Monday Musings – 30 – Risk Management Vs. Incident Response

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This is a thought provoking story narrated by Bhisma to Yudhistra in Shanthi Parva of the epic Mahabharath. Yudhishtra seeks advice from Bhisma on the duties for a king when Bishma was in his deathbed aka arrowbed. Vyasa gives us many leadership lessons through Bhishma’s advice to Yudhistra. Enjoy this interesting story of ‘3 fish’.

Which fish would you like to emulate?

Three fish lived in a pond. The first fish was farsighted and always responded proactively to any situation that he anticipated (Let us call him ‘proactive’). The second one had a great presence of mind. He could deal with any touch situation using his intelligence (Let us call him ‘presence of mind’)  . The third one was lazy and procrastinated everything (Let us call him ‘procrastinator’).

Some fishermen once came to the lake and started diverting its waters to the canals in order to catch the fish. Seeing the water level receding fast, proactive anticipated danger and warned his companions that they faced grave danger and suggested that they should escape through one of the outlets to another deeper pond quickly. The procrastinator advised the group to wait and not to do anything in haste, arguing that they were born in that pond and they would face unknown dangers in other ponds as well. ‘presence of mind’ assured the group that he would find a way out if such a situation arises and hence advised them not to act in haste.

‘proactive’ decided to act on his own and swam off to the neighbouring deeper through a channel leaving the other two behind. When the water level receded sufficient, the fishermen cast their nets in the pond and drew up the fish. ‘presence of mind’ had enough smartness to act as if caught in the net but actually holding on to the net with its teeth. The fishermen pulled out the net and dipped the net in a neighbouring deeper pond to wash. ‘presence of mind’ immediately left the net and slipped into the deep water.  ‘procrastinator’ however could not escape. It, along with the other fish, was caught and sold in the market.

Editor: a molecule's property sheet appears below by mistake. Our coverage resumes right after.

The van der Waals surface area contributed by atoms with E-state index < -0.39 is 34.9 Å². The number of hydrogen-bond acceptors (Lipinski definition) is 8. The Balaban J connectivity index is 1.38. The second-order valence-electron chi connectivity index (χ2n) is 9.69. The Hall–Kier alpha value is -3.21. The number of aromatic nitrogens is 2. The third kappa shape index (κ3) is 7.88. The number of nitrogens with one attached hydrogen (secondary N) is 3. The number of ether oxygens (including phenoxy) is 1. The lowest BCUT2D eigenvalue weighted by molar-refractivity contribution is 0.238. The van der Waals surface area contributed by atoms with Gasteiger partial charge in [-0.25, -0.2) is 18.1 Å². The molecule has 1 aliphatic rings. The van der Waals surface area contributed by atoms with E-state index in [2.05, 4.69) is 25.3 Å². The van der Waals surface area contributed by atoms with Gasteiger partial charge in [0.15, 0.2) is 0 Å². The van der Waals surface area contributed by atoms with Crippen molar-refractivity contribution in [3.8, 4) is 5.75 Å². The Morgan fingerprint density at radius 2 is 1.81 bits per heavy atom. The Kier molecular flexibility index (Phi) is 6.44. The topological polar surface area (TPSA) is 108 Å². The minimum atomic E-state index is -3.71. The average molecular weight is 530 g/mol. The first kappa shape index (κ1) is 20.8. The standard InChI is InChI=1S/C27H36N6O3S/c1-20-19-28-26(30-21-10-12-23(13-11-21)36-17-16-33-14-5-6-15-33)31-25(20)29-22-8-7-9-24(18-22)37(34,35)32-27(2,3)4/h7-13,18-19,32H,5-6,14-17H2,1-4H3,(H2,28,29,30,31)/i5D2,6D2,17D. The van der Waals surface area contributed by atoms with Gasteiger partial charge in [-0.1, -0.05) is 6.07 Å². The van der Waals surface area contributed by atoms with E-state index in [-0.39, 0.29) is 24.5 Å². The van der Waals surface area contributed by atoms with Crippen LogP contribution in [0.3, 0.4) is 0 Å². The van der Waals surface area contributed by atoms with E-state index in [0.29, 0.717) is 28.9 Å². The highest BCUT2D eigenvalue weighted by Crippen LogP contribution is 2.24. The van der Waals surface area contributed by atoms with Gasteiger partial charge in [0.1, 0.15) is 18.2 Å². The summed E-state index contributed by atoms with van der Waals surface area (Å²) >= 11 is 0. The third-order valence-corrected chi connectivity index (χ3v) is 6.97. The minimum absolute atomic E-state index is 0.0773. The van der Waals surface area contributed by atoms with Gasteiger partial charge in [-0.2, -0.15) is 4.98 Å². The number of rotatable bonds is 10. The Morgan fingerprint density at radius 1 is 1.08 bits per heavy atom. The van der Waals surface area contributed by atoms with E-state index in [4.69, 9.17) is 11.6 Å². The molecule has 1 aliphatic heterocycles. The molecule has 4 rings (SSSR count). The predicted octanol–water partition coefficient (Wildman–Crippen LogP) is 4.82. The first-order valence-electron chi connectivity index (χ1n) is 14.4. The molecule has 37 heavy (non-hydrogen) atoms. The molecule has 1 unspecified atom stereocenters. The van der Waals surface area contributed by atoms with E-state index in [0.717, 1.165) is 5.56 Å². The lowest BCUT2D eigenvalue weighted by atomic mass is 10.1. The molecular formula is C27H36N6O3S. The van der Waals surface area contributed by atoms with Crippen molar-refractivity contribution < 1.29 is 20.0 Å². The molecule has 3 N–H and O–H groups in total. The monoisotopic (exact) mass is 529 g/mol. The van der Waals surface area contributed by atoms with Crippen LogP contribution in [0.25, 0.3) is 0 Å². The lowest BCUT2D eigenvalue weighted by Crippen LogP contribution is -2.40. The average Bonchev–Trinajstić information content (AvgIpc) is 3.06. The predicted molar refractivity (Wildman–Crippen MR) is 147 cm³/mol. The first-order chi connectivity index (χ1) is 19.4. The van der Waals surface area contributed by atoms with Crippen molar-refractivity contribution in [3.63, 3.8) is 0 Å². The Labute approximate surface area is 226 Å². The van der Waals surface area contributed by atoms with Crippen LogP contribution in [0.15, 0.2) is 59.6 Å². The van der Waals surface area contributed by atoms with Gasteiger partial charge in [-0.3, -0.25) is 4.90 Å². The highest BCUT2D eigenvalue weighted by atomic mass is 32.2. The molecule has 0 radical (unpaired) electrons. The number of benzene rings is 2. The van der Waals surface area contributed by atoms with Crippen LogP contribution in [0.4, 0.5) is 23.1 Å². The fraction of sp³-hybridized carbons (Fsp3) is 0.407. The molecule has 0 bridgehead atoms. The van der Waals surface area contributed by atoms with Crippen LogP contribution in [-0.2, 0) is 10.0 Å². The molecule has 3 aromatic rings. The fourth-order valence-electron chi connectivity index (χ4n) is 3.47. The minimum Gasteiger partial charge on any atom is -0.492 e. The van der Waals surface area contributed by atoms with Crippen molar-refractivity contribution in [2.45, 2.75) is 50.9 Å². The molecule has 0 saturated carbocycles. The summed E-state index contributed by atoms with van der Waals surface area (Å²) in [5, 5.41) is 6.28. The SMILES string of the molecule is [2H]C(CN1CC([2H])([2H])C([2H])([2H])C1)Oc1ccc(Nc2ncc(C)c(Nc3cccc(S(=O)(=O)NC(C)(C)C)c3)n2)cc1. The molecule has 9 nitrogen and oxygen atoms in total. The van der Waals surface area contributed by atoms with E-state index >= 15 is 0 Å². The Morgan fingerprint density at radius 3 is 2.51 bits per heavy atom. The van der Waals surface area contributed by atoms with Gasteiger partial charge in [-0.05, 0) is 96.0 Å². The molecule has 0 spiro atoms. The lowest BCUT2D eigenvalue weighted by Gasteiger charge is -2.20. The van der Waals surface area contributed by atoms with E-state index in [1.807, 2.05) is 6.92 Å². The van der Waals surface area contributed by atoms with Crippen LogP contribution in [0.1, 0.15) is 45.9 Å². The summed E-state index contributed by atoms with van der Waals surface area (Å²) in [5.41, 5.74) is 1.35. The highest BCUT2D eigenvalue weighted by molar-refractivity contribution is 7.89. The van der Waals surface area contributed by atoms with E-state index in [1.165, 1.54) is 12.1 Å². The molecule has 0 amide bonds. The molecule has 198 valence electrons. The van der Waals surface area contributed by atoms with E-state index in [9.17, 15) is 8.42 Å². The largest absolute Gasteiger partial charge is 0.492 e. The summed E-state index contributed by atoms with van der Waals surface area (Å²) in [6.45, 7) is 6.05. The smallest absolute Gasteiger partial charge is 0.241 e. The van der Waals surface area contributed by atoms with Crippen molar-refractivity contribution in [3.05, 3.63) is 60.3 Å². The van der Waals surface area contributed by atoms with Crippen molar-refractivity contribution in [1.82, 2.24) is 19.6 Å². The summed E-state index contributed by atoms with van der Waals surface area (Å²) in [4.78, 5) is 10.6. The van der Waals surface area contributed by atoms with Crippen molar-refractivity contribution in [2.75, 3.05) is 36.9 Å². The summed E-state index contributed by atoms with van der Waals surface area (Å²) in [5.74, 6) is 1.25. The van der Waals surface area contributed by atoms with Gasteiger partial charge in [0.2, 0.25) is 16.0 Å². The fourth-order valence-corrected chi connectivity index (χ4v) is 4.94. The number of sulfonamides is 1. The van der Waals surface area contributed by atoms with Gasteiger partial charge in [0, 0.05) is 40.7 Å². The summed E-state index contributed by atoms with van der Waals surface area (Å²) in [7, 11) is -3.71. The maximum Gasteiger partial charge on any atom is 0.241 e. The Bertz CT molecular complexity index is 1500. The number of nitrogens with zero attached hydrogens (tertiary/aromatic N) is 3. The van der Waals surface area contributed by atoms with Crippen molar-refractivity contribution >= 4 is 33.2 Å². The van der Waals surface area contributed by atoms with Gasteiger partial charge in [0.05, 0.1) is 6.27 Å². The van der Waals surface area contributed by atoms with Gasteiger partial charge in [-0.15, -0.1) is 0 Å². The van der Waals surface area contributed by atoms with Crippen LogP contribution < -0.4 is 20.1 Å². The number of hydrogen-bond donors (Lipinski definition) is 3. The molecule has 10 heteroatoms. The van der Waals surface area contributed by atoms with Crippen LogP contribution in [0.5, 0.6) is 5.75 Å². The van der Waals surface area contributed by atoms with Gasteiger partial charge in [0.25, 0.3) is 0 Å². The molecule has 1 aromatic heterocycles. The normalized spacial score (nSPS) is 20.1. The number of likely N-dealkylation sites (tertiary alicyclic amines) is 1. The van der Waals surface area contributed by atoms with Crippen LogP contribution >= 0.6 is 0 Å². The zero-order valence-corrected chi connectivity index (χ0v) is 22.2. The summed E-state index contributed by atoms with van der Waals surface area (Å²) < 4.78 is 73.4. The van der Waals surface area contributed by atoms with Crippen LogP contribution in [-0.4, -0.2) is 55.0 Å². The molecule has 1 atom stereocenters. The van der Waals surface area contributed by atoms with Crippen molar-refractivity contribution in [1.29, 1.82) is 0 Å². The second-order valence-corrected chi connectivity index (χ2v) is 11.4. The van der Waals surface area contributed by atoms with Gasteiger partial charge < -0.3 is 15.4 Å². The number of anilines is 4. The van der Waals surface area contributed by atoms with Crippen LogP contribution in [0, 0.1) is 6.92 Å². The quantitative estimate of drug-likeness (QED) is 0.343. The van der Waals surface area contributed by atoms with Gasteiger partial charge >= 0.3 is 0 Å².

Bishma concluded the story saying that one should always take note of the impending danger and plan proactively. Else one has to have a great presence of mind and risk appetite to respond to dangerous situations. If a person has neither of the above, he is sure to repent. Meaningful message but the story does not end here.

There is another message as well in the story and that is why Bhisma selected three fish. He would have just selected two fish otherwise.

Who would you like to emulate? Both ‘proactive’ and ‘presence of mind’ escaped the danger, but it is always better and saner to emulate ‘proactive’ than ‘presence of mind’ as that reduces the risk significantly.

This is a great lesson given by Bishma. An organization requires both ‘proactive’ as well as ‘presence of mind’ type of people and processes and definitely not ‘procrastinators’. ‘proactive’s’ mindset is known as ‘Risk Management’ whereas ‘presence of mind’s’ thinking is known as ‘Incident Management’. An organization requires both a good ‘Risk Management policy’ as well as an objective ‘Incident Response procedure’. Good ‘Risk Management practice’ will ensure that the need for ‘Incident Response’ is minimized as much as possible.

Let us emulate ‘proactive’ all the time and ‘presence of mind’ thinking if at all we land up in a situation despite ‘proactive’ thinking. We need both but can never be complacent because we have ‘presence of mind’ aka good ‘incident response plan’.

Ask if your organization follows a good Risk Management culture and if there is a detailed ‘Incident Response Procedure’. Both are important but hope that there is no need to activate the ‘Incident Response’.

Your intelligence would be very useful but can fail you at times. Proactiveness will help all the time.

Is procrastination bad always? Yes and No. How can procrastination help?

There is another story told by the same Bishma to the same Yudhistra from the same arrowbed but with a contrasting message. I shall narrate this contrasting story in the next episode of Monday Musings.


Disclaimer: The views/opinions expressed in this article belong to the author. is neither responsible nor liable for the accuracy, completeness, suitability, or validity of any information in the article.



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